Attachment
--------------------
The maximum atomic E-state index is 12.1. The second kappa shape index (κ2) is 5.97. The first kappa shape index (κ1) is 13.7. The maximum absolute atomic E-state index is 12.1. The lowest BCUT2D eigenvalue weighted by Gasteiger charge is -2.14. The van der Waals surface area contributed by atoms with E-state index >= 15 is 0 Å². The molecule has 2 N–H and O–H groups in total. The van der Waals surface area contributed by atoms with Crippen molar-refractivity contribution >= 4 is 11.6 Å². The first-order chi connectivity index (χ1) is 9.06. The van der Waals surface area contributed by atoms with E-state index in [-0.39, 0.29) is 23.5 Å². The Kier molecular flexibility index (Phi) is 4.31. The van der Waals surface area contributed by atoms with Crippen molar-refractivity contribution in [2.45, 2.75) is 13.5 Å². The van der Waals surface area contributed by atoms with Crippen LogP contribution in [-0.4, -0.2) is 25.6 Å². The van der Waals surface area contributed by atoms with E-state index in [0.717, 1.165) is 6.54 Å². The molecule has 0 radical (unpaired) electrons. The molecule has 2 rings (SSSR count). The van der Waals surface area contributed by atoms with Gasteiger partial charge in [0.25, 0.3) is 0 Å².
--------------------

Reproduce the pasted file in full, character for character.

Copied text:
The maximum atomic E-state index is 12.1. The second kappa shape index (κ2) is 5.97. The first kappa shape index (κ1) is 13.7. The maximum absolute atomic E-state index is 12.1. The lowest BCUT2D eigenvalue weighted by Gasteiger charge is -2.14. The van der Waals surface area contributed by atoms with E-state index >= 15 is 0 Å². The molecule has 2 N–H and O–H groups in total. The van der Waals surface area contributed by atoms with Crippen molar-refractivity contribution >= 4 is 11.6 Å². The first-order chi connectivity index (χ1) is 9.06. The van der Waals surface area contributed by atoms with E-state index in [-0.39, 0.29) is 23.5 Å². The Kier molecular flexibility index (Phi) is 4.31. The van der Waals surface area contributed by atoms with Crippen molar-refractivity contribution in [2.45, 2.75) is 13.5 Å². The van der Waals surface area contributed by atoms with Crippen LogP contribution in [-0.4, -0.2) is 25.6 Å². The van der Waals surface area contributed by atoms with E-state index in [0.717, 1.165) is 6.54 Å². The molecule has 0 radical (unpaired) electrons. The molecule has 2 rings (SSSR count). The van der Waals surface area contributed by atoms with Gasteiger partial charge in [0.25, 0.3) is 0 Å².